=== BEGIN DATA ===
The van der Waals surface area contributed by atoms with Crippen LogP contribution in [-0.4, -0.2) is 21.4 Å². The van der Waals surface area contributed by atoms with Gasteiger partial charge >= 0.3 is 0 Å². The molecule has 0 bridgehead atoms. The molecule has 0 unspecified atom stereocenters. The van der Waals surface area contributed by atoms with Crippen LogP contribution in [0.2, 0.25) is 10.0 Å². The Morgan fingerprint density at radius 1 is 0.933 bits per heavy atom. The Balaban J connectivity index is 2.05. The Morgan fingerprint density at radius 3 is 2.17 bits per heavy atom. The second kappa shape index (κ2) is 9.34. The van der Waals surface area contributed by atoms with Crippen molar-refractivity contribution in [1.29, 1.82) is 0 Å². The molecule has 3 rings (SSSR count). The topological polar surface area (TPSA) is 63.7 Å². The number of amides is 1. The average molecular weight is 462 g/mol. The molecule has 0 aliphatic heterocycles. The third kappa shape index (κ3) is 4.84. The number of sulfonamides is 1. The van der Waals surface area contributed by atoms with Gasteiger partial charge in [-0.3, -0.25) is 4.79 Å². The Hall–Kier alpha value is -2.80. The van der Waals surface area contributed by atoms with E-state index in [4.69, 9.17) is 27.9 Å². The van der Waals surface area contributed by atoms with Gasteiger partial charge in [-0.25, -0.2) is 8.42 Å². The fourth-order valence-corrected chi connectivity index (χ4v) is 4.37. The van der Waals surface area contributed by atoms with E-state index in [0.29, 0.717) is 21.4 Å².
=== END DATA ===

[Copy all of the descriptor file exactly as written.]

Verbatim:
The van der Waals surface area contributed by atoms with Crippen LogP contribution in [-0.4, -0.2) is 21.4 Å². The van der Waals surface area contributed by atoms with Gasteiger partial charge >= 0.3 is 0 Å². The molecule has 0 bridgehead atoms. The molecule has 0 unspecified atom stereocenters. The van der Waals surface area contributed by atoms with Crippen LogP contribution in [0.2, 0.25) is 10.0 Å². The Morgan fingerprint density at radius 1 is 0.933 bits per heavy atom. The Balaban J connectivity index is 2.05. The Morgan fingerprint density at radius 3 is 2.17 bits per heavy atom. The second kappa shape index (κ2) is 9.34. The van der Waals surface area contributed by atoms with Crippen molar-refractivity contribution in [1.29, 1.82) is 0 Å². The molecule has 3 rings (SSSR count). The topological polar surface area (TPSA) is 63.7 Å². The number of amides is 1. The average molecular weight is 462 g/mol. The molecule has 0 aliphatic heterocycles. The third kappa shape index (κ3) is 4.84. The number of sulfonamides is 1. The van der Waals surface area contributed by atoms with Gasteiger partial charge in [-0.3, -0.25) is 4.79 Å². The Hall–Kier alpha value is -2.80. The van der Waals surface area contributed by atoms with E-state index in [4.69, 9.17) is 27.9 Å². The van der Waals surface area contributed by atoms with Gasteiger partial charge in [-0.25, -0.2) is 8.42 Å². The fourth-order valence-corrected chi connectivity index (χ4v) is 4.37. The van der Waals surface area contributed by atoms with E-state index in [0.29, 0.717) is 21.4 Å².